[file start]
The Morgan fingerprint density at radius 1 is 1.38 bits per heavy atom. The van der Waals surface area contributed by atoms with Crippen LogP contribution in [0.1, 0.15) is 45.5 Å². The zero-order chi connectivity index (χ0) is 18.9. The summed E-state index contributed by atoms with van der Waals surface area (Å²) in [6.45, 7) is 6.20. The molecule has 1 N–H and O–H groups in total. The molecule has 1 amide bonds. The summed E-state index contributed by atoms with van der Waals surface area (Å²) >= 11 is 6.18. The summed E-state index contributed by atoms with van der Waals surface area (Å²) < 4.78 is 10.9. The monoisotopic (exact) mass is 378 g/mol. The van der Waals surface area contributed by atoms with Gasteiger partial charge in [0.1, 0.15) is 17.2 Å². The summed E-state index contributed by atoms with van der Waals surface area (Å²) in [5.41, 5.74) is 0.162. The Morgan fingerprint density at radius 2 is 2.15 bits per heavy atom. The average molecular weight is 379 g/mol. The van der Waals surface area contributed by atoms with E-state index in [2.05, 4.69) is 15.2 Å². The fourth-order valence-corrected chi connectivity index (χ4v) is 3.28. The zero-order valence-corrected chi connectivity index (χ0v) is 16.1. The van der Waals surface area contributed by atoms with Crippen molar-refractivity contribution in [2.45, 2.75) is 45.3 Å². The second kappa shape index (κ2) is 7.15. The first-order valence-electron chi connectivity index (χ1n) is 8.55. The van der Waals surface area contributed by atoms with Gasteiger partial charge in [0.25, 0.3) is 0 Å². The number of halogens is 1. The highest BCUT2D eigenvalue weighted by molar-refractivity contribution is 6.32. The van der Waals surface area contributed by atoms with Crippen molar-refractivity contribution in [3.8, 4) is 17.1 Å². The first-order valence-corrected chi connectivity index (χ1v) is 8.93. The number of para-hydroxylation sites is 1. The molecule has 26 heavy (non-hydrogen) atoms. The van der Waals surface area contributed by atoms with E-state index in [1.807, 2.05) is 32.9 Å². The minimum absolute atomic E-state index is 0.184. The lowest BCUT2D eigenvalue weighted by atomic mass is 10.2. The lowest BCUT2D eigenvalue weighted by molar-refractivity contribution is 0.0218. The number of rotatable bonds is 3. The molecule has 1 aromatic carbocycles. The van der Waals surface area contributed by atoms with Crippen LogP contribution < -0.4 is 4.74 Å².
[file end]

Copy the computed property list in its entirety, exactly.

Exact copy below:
The Morgan fingerprint density at radius 1 is 1.38 bits per heavy atom. The van der Waals surface area contributed by atoms with Crippen LogP contribution in [0.1, 0.15) is 45.5 Å². The zero-order chi connectivity index (χ0) is 18.9. The summed E-state index contributed by atoms with van der Waals surface area (Å²) in [6.45, 7) is 6.20. The molecule has 1 N–H and O–H groups in total. The molecule has 1 amide bonds. The summed E-state index contributed by atoms with van der Waals surface area (Å²) >= 11 is 6.18. The summed E-state index contributed by atoms with van der Waals surface area (Å²) < 4.78 is 10.9. The monoisotopic (exact) mass is 378 g/mol. The van der Waals surface area contributed by atoms with Gasteiger partial charge in [0.1, 0.15) is 17.2 Å². The summed E-state index contributed by atoms with van der Waals surface area (Å²) in [5.41, 5.74) is 0.162. The Morgan fingerprint density at radius 2 is 2.15 bits per heavy atom. The average molecular weight is 379 g/mol. The van der Waals surface area contributed by atoms with E-state index in [2.05, 4.69) is 15.2 Å². The fourth-order valence-corrected chi connectivity index (χ4v) is 3.28. The zero-order valence-corrected chi connectivity index (χ0v) is 16.1. The van der Waals surface area contributed by atoms with Crippen molar-refractivity contribution in [2.45, 2.75) is 45.3 Å². The second kappa shape index (κ2) is 7.15. The first-order valence-electron chi connectivity index (χ1n) is 8.55. The van der Waals surface area contributed by atoms with Gasteiger partial charge in [0.25, 0.3) is 0 Å². The number of halogens is 1. The highest BCUT2D eigenvalue weighted by molar-refractivity contribution is 6.32. The van der Waals surface area contributed by atoms with Crippen molar-refractivity contribution in [3.8, 4) is 17.1 Å². The first-order valence-corrected chi connectivity index (χ1v) is 8.93. The number of para-hydroxylation sites is 1. The molecule has 26 heavy (non-hydrogen) atoms. The van der Waals surface area contributed by atoms with E-state index in [1.807, 2.05) is 32.9 Å². The minimum absolute atomic E-state index is 0.184. The lowest BCUT2D eigenvalue weighted by atomic mass is 10.2. The lowest BCUT2D eigenvalue weighted by molar-refractivity contribution is 0.0218. The number of rotatable bonds is 3. The molecule has 1 aromatic carbocycles. The van der Waals surface area contributed by atoms with Crippen LogP contribution < -0.4 is 4.74 Å².